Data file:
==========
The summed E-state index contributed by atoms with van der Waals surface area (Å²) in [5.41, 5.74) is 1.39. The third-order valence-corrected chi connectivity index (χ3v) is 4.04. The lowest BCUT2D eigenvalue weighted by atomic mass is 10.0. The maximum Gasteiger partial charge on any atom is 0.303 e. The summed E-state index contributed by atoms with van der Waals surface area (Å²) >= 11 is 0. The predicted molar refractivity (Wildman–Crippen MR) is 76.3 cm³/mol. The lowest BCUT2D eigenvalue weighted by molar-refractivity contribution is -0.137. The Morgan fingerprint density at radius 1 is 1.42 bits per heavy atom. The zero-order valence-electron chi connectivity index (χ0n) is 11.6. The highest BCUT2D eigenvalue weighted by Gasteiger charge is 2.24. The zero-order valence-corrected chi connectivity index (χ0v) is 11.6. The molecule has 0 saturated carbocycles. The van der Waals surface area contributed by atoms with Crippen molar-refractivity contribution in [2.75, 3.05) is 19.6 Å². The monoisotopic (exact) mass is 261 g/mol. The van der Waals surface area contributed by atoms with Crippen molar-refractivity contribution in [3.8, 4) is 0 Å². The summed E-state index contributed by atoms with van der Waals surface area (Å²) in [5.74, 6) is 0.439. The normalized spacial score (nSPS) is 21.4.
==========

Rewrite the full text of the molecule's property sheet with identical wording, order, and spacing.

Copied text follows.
The summed E-state index contributed by atoms with van der Waals surface area (Å²) in [5.41, 5.74) is 1.39. The third-order valence-corrected chi connectivity index (χ3v) is 4.04. The lowest BCUT2D eigenvalue weighted by atomic mass is 10.0. The maximum Gasteiger partial charge on any atom is 0.303 e. The summed E-state index contributed by atoms with van der Waals surface area (Å²) >= 11 is 0. The predicted molar refractivity (Wildman–Crippen MR) is 76.3 cm³/mol. The lowest BCUT2D eigenvalue weighted by molar-refractivity contribution is -0.137. The Morgan fingerprint density at radius 1 is 1.42 bits per heavy atom. The zero-order valence-electron chi connectivity index (χ0n) is 11.6. The highest BCUT2D eigenvalue weighted by Gasteiger charge is 2.24. The zero-order valence-corrected chi connectivity index (χ0v) is 11.6. The molecule has 0 saturated carbocycles. The van der Waals surface area contributed by atoms with Crippen molar-refractivity contribution in [2.75, 3.05) is 19.6 Å². The monoisotopic (exact) mass is 261 g/mol. The van der Waals surface area contributed by atoms with Crippen molar-refractivity contribution in [3.8, 4) is 0 Å². The summed E-state index contributed by atoms with van der Waals surface area (Å²) in [5.74, 6) is 0.439. The normalized spacial score (nSPS) is 21.4.